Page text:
BURNETT: There's an opening in Kenyan society today to sing about sensitive topics, that there didn't used to be. Under the strongman Daniel arap Moi - who retired from politics in 2002 - such subjects were forbidden, says saxophonist and baritone Willis Chimano.

WILLIS CHIMANO: Now, you can stand and criticize the president really harshly, and you can get away with it. The media freedom nowadays would be unthinkable just 10 years ago.

BURNETT: There are still limits, and Sauti occasionally learns just how far it can push social criticism. A few years ago, the musicians had their first live radio interview. And they began singing this song:

: (Singing) Police are shooting, police are shooting innocent people, and the women crying 'cause their sons are dying, and we just don't care anymore.

CHIMANO: And after we sang that song - the owner of the station is a billionaire - and he just called 'cause his friends are the police. And he said, why are you singing those stupid things on my radio? I'll kill you! Never come back to my station again. Get out!


BURNETT: On a lazy Sunday afternoon on the outskirts of Nairobi, Sauti Sol is playing an outdoor concert. People are sprawled on blankets, sipping wine, puffing water pipes, and swaying to the beat. The musicians have done small tours in Africa and Europe, and appeared twice at South by Southwest in Austin. But this is their favorite crowd. For all the political themes in the band's music, it's the love songs that seem to touch many fans - like Beldina Gikundi, a 27-year-old doctor who works in refugee camps.

BELDINA GIKUNDI: They're Kenyan, authentic Kenyan; and the fact that they sing in Swahili most of their songs, and the romance that comes out in their music - it's about love and relationships and women, and all that. I think it's what makes them so good. And of course, they can sing really, really well.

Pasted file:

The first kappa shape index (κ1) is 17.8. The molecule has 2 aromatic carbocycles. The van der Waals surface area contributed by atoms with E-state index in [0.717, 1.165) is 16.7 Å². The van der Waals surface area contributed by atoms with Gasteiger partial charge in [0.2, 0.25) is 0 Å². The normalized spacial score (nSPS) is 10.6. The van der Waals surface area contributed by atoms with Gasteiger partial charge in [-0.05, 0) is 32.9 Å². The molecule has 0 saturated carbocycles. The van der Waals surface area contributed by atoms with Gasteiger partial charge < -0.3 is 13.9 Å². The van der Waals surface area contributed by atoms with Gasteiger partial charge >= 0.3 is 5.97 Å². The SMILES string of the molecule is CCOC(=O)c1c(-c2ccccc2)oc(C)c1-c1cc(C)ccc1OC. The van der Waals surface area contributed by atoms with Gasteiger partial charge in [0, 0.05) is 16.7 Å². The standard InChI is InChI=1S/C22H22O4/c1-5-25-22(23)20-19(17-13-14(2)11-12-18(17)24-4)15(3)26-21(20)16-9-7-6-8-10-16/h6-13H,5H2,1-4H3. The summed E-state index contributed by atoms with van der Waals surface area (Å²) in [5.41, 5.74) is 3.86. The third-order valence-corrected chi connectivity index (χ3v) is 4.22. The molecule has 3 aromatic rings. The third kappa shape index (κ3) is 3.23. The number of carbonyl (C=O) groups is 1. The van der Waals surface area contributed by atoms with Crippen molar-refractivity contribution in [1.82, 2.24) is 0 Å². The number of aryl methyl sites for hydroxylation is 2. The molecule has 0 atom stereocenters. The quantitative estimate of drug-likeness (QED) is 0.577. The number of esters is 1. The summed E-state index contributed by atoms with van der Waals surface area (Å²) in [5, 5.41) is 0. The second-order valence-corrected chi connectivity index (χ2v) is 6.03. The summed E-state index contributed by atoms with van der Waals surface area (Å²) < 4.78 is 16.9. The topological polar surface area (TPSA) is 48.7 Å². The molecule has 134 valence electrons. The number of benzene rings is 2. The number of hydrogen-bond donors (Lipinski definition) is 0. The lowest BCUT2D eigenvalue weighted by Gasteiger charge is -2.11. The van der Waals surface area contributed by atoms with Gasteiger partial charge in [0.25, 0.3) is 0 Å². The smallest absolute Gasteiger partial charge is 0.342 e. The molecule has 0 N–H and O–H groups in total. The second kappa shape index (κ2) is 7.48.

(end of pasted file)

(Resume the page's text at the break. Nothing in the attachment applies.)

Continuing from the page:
BURNETT: Kenya is a very young nation. The median age is between 18 and 19, for both male and female. The moldering political class is decidedly middle-aged and older. Sauti Sol, with its tremendous following, feels a certain responsibility to address its generation.

BARAZA: We speak to a critical mass in this country.

BURNETT: Again, songwriter and tenor Bien Aime Baraza.

BARAZA: A lot of the people we speak to are young. And injecting some moral obligation into them, is one of our biggest goals. And in every album we do, there is a song that is just about a new generation.

BURNETT: A new generation that thinks differently about this turbulent country, and about how to be citizens and parents. As the song says, it's the Sauti Sol generation.


BURNETT: John Burnett, NPR News, Nairobi.


SIMON: And you can watch a performance by Sauti Sol, on This is WEEKEND EDITION, from NPR News. I'm Scott Simon.

Copyright © 2012 NPR. All rights reserved. Visit our website terms of use and permissions pages at for further information.

NPR transcripts are created on a rush deadline by Verb8tm, Inc., an NPR contractor, and produced using a proprietary transcription process developed with NPR. This text may not be in its final form and may be updated or revised in the future. Accuracy and availability may vary. The authoritative record of NPR’s programming is the audio record.